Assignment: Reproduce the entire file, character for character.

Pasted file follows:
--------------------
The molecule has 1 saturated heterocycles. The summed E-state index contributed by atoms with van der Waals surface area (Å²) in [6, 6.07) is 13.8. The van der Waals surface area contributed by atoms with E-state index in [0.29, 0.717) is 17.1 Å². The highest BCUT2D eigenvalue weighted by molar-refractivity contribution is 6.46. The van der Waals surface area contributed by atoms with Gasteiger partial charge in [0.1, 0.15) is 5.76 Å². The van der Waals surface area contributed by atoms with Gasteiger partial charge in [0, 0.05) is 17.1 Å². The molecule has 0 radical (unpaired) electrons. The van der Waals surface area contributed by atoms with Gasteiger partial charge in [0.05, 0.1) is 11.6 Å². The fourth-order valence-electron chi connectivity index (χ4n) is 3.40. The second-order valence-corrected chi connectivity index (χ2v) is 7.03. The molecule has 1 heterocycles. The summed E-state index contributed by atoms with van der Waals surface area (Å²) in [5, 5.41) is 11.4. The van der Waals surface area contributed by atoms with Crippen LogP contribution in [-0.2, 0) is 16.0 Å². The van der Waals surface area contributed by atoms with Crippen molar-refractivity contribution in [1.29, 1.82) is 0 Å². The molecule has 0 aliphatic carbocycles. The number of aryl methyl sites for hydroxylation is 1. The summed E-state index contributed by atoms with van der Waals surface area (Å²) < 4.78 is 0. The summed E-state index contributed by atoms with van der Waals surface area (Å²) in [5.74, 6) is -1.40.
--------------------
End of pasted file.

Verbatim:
The molecule has 1 saturated heterocycles. The summed E-state index contributed by atoms with van der Waals surface area (Å²) in [6, 6.07) is 13.8. The van der Waals surface area contributed by atoms with E-state index in [0.29, 0.717) is 17.1 Å². The highest BCUT2D eigenvalue weighted by molar-refractivity contribution is 6.46. The van der Waals surface area contributed by atoms with Gasteiger partial charge in [0.1, 0.15) is 5.76 Å². The van der Waals surface area contributed by atoms with Gasteiger partial charge in [0, 0.05) is 17.1 Å². The molecule has 0 radical (unpaired) electrons. The van der Waals surface area contributed by atoms with Gasteiger partial charge in [0.05, 0.1) is 11.6 Å². The fourth-order valence-electron chi connectivity index (χ4n) is 3.40. The second-order valence-corrected chi connectivity index (χ2v) is 7.03. The molecule has 1 heterocycles. The summed E-state index contributed by atoms with van der Waals surface area (Å²) in [5, 5.41) is 11.4. The van der Waals surface area contributed by atoms with Crippen LogP contribution in [-0.2, 0) is 16.0 Å². The van der Waals surface area contributed by atoms with Crippen molar-refractivity contribution in [1.29, 1.82) is 0 Å². The molecule has 0 aliphatic carbocycles. The number of aryl methyl sites for hydroxylation is 1. The summed E-state index contributed by atoms with van der Waals surface area (Å²) < 4.78 is 0. The summed E-state index contributed by atoms with van der Waals surface area (Å²) in [5.74, 6) is -1.40.